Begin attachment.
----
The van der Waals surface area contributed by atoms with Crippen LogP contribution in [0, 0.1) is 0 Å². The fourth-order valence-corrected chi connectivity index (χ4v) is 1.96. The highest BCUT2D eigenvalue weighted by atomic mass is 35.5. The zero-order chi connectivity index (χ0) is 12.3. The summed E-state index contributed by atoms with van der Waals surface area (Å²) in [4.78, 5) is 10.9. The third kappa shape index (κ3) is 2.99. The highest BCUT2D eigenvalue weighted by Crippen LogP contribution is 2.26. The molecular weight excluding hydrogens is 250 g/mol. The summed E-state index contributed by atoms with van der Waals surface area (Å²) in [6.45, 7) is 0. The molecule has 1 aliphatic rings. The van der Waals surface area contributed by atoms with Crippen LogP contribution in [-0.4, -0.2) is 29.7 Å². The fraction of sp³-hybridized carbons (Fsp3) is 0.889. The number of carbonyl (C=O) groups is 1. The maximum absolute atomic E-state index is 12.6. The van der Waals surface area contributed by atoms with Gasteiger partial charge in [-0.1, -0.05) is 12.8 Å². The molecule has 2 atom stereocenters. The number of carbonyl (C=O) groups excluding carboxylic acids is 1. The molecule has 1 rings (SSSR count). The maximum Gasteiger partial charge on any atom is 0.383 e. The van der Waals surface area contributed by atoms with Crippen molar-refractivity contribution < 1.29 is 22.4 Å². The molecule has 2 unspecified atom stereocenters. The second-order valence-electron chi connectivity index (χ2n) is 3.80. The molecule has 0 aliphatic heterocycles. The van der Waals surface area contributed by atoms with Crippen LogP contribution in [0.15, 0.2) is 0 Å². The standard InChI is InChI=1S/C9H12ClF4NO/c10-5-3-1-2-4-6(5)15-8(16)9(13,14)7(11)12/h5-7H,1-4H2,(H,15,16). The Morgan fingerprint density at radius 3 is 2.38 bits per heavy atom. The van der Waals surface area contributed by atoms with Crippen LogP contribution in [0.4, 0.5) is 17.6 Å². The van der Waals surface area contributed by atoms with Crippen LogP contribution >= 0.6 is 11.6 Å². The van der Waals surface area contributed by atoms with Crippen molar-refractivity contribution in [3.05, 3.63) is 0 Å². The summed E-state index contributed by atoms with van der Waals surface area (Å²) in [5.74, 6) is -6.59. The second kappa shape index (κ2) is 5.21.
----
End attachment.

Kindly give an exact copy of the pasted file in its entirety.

The van der Waals surface area contributed by atoms with Crippen LogP contribution in [0, 0.1) is 0 Å². The fourth-order valence-corrected chi connectivity index (χ4v) is 1.96. The highest BCUT2D eigenvalue weighted by atomic mass is 35.5. The zero-order chi connectivity index (χ0) is 12.3. The summed E-state index contributed by atoms with van der Waals surface area (Å²) in [4.78, 5) is 10.9. The third kappa shape index (κ3) is 2.99. The highest BCUT2D eigenvalue weighted by Crippen LogP contribution is 2.26. The molecular weight excluding hydrogens is 250 g/mol. The summed E-state index contributed by atoms with van der Waals surface area (Å²) in [6.45, 7) is 0. The molecule has 1 aliphatic rings. The van der Waals surface area contributed by atoms with Crippen LogP contribution in [-0.4, -0.2) is 29.7 Å². The fraction of sp³-hybridized carbons (Fsp3) is 0.889. The number of carbonyl (C=O) groups is 1. The maximum absolute atomic E-state index is 12.6. The van der Waals surface area contributed by atoms with Gasteiger partial charge in [-0.1, -0.05) is 12.8 Å². The molecule has 2 atom stereocenters. The number of carbonyl (C=O) groups excluding carboxylic acids is 1. The molecule has 1 rings (SSSR count). The maximum Gasteiger partial charge on any atom is 0.383 e. The van der Waals surface area contributed by atoms with Crippen molar-refractivity contribution < 1.29 is 22.4 Å². The molecule has 2 unspecified atom stereocenters. The second-order valence-electron chi connectivity index (χ2n) is 3.80. The molecule has 0 aliphatic heterocycles. The van der Waals surface area contributed by atoms with Crippen LogP contribution in [0.15, 0.2) is 0 Å². The standard InChI is InChI=1S/C9H12ClF4NO/c10-5-3-1-2-4-6(5)15-8(16)9(13,14)7(11)12/h5-7H,1-4H2,(H,15,16). The Morgan fingerprint density at radius 3 is 2.38 bits per heavy atom. The van der Waals surface area contributed by atoms with Crippen LogP contribution in [0.4, 0.5) is 17.6 Å². The van der Waals surface area contributed by atoms with Crippen LogP contribution >= 0.6 is 11.6 Å². The van der Waals surface area contributed by atoms with Crippen molar-refractivity contribution in [3.05, 3.63) is 0 Å². The summed E-state index contributed by atoms with van der Waals surface area (Å²) in [5.74, 6) is -6.59. The second kappa shape index (κ2) is 5.21.